Roman Catholic ecclesiology

Roman Catholic ecclesiology today has a plurality of models and views, as with all Roman Catholic Theology since the acceptance of scholarly Biblical criticism that began in the early to mid 20th century. This shift is most clearly marked by the encyclical Divino Afflante Spiritu in 1943. Avery Robert Cardinal Dulles, S.J. contributed greatly to the use of models in understanding ecclesiology. In his work Models of the Church, he defines five basic models of Church that have been prevalent throughout the history of the Catholic Church. These include models of the Church as institution, as mystical communion, as sacrament, as herald, and as servant.[8]

The ecclesiological model of Church as an Institution holds that the Catholic Church alone is the "one, holy, catholic and apostolic Church", and is the only Church of divine and apostolic origin. This view of the Church is dogmatically defined Catholic doctrine, and is therefore de fide. In this view, the Catholic Church— composed of all baptized, professing Catholics, both clergy and laity— is the unified, visible society founded by Christ himself, and its hierarchy derives its spiritual authority through the centuries, via apostolic succession of its bishops, most especially through the bishop of Rome (the Pope) whose successorship comes from St. Peter the Apostle, whom Christ gave "the keys to the Kingdom of Heaven". Thus, the Popes, in the Catholic view, have a God-ordained universal jurisdiction over the whole Church on earth. The Catholic Church is considered Christ's mystical body, and the universal sacrament of salvation, whereby Christ enables men to receive sanctifying grace.

The model of Church as Mystical Communion draws on two major Biblical images, the first of the "Mystical Body of Christ" (as developed in Paul's Epistles) and the second of the "People of God." This ecclesiological model draws upon sociology and articulations of two types of social relationships: a formally organized or structured society (Gesellschaft) and an informal or interpersonal community (Gemeinschaft). The Roman Catholic theologian Arnold Rademacher maintained that the Church in its inner core is community (Gemeinschaft) and in its outer core society (Gesellschaft). Here, the interpersonal aspect of the Church is given primacy and that the structured Church is the result of a real community of believers. Similarly, Yves Congar argued that the ultimate reality of the Church is a fellowship of persons. This ecclesiology opens itself to ecumenism and was the prevailing model used by the Second Vatican Council (itself considered by Roman Catholics an ecumenical council). The Council, using this model, recognized in its document Lumen Gentium that the Body of Christ subsists in a visible society governed by the Successor of Peter and by the Bishops in communion with him, although many elements of sanctification and of truth are found outside of its visible structure.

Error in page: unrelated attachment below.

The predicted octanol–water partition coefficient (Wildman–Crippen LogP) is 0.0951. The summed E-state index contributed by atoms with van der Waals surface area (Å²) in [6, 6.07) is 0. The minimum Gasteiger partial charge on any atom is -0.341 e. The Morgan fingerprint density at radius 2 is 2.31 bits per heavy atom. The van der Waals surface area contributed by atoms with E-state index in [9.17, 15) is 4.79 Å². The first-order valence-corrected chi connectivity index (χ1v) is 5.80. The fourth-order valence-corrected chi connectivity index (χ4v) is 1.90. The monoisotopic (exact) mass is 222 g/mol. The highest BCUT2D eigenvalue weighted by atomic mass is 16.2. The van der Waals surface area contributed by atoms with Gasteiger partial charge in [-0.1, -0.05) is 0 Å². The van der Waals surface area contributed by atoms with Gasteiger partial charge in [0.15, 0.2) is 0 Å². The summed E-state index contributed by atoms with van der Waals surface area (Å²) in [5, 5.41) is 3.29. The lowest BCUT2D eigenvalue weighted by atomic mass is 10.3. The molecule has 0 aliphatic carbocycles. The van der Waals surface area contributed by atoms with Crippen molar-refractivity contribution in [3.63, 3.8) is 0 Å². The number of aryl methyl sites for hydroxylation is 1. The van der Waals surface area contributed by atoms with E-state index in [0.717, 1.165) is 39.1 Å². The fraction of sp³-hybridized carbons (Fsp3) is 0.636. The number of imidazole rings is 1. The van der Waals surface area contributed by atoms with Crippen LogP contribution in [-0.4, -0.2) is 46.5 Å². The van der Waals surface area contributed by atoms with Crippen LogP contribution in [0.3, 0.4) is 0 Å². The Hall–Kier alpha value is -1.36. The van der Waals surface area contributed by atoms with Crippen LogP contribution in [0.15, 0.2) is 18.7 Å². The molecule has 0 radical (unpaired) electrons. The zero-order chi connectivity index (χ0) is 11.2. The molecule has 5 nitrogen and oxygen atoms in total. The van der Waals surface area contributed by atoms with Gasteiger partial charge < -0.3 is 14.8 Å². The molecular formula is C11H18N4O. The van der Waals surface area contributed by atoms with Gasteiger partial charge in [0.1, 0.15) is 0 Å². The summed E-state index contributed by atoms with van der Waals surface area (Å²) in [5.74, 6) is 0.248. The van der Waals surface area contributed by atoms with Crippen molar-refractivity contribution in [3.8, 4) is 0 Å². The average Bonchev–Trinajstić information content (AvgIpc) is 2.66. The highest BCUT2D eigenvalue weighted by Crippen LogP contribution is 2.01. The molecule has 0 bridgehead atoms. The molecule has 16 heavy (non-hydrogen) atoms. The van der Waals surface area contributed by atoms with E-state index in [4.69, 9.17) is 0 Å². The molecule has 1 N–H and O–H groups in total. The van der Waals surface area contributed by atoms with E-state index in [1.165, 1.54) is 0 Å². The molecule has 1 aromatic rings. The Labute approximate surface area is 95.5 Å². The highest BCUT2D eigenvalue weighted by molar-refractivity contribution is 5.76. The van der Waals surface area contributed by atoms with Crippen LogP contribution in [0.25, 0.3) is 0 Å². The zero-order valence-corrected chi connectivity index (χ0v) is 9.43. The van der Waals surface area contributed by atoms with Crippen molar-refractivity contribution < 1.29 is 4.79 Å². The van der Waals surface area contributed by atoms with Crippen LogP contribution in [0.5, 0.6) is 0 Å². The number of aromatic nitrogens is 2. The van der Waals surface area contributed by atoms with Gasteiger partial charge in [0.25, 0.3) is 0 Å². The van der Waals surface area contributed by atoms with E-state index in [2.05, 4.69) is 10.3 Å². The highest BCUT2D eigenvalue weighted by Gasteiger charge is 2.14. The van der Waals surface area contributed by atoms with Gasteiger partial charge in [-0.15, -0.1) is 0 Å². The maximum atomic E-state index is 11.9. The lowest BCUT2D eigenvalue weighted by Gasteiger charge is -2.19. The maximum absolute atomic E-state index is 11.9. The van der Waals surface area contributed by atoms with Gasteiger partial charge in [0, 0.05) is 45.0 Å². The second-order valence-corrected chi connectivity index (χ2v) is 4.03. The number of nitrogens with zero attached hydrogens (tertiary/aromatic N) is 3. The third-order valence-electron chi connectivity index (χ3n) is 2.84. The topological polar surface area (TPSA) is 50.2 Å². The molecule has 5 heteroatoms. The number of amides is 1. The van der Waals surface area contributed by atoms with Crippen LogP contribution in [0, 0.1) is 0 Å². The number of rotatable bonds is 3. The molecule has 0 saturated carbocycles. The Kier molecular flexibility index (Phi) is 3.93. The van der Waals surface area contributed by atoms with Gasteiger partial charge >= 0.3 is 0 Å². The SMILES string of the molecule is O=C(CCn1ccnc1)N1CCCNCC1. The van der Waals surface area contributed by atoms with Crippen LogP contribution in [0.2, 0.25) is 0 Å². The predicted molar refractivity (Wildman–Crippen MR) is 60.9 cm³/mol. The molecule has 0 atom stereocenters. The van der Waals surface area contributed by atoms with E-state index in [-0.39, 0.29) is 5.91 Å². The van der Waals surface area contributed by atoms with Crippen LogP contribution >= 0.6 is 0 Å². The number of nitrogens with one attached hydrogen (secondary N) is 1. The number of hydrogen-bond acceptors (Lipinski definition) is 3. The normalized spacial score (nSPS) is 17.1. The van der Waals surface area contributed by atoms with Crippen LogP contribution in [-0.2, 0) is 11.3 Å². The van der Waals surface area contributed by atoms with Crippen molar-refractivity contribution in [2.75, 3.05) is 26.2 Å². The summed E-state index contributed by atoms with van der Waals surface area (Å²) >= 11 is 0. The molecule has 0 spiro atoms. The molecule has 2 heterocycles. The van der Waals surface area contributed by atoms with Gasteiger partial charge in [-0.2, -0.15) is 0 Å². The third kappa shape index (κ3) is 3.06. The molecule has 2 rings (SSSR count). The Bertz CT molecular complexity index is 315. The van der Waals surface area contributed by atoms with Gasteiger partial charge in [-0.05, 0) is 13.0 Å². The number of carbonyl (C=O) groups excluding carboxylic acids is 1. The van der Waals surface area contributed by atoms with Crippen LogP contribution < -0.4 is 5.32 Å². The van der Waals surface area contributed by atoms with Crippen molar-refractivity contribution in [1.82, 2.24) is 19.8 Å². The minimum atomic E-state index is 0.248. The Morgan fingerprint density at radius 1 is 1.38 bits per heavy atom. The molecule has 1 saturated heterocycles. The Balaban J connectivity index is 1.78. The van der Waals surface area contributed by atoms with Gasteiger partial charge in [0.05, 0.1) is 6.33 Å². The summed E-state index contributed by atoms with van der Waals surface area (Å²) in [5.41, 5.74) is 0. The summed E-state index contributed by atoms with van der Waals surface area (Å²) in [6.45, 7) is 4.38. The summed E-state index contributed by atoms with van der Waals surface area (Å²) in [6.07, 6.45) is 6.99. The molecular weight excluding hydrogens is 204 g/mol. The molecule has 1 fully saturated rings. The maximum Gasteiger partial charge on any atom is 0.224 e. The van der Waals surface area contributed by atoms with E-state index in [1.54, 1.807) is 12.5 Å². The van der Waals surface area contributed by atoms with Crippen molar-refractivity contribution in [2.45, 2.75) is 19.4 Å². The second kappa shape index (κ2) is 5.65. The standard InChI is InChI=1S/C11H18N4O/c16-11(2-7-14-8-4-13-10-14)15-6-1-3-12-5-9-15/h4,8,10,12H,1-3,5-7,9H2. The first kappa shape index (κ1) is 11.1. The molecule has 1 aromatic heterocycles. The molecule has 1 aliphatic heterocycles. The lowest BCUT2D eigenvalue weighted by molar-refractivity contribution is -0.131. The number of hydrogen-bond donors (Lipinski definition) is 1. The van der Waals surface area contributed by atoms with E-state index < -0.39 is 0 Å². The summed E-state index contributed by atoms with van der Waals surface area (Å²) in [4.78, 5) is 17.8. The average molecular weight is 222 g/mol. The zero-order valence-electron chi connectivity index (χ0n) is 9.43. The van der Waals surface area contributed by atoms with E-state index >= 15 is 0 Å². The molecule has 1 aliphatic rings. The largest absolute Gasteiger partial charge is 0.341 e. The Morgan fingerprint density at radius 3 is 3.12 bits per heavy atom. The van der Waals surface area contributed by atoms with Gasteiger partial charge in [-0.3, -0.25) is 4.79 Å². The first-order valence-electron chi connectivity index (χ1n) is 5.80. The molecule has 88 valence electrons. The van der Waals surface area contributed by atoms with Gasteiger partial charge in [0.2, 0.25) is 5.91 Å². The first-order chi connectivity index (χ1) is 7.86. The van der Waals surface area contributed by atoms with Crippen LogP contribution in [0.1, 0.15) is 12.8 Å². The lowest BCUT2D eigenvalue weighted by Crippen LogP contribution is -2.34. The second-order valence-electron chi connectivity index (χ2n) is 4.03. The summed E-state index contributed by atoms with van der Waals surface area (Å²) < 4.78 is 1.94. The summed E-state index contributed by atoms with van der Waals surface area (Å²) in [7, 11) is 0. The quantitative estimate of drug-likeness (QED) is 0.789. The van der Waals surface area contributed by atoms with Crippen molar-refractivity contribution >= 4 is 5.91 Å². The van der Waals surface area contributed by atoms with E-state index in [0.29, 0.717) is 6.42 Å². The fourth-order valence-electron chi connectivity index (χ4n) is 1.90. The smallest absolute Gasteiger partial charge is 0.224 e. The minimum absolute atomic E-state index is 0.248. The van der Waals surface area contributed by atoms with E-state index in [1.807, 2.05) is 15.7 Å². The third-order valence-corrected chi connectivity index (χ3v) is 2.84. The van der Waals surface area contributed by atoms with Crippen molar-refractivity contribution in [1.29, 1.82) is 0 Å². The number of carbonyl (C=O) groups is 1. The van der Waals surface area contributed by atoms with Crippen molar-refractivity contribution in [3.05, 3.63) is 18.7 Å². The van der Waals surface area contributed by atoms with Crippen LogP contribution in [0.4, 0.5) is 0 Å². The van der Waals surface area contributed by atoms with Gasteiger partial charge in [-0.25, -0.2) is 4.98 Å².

Eastern Orthodox ecclesiology

From the Orthodox perspective, the Church is one, even though She is manifested in many places. Orthodox ecclesiology operates with a plurality in unity and a unity in plurality. For Orthodoxy there is no ‘either / or’ between the one and the many. No attempt is made, or should be made, to subordinate the many to the one (the Roman Catholic model), nor the one to the many (the Protestant model). It is both canonically and theologically correct to speak of the Church and the churches, and vice versa.

Protestant ecclesiology

Magisterial Reformation ecclesiology

Martin Luther argued that because the Catholic Church had "lost sight of the doctrine of grace", it had "lost its claim to be considered as the authentic Christian church." ; this argument was open to the counter-criticism from Catholics that he was thus guilty of schism and the heresy of Donatism, and in both cases therefore opposing central teachings of the early Church and most especially the Church father St. Augustine of Hippo.[9] It also challenged the Catholic doctrine that the Catholic Church was indefectible and infallible in its dogmatic teachings.

Radical Reformation ecclesiology

There is no single "Radical Reformation Ecclesiology". A variety of views is expressed among the various "Radical Reformation" participants.

A key "Radical Reformer" was Menno Simons, known as an "Anabaptist". He wrote:

They verily are not the true congregation of Christ who merely boast of his name. But they are the true congregation of Christ who are truly converted, who are born from above of God, who are of a regenerate mind by the operation of the Holy Spirit through the hearing of the divine Word, and have become the children of God, have entered into obedience to him, and live unblamably in his holy commandments, and according to his holy will with all their days, or from the moment of their call.[10]

This was in direct contrast to the hierarchical, sacramental ecclesiology that characterised the incumbent Roman Catholic tradition as well as the new Lutheran and other prominent Protestant movements of the Reformation.

Some other Radical Reformation ecclesiology holds that "the true church [is] in heaven, and no institution of any kind on earth merit[s] the name 'church of God.'"[9]

See also

  • Great Church

Notes

References

Further reading

  • Flanagan, Donal, ed. The Meaning of the Church: Papers of the Maynooth Union Summer School, 1965. Dublin, Ire.: Gill and Son, 1966. N.B.: Mostly concerns the Roman Catholic Church's own ecclesiology, but also includes a lengthy chapter on the Reformed/Presbyterian standpoint, "The Church in Protestant Theology".

External links

  • A primer on Eastern Orthodox and Roman Catholic ecclesiology from an Orthodox perspective
  • Eucharist, Bishop, Church: The Unity of the Church in the Divine Eucharist and the Bishop during the First Three Centuries by the Professor Metropolitan of Pergamus and Chairman of the Athens Academy John Zizioulas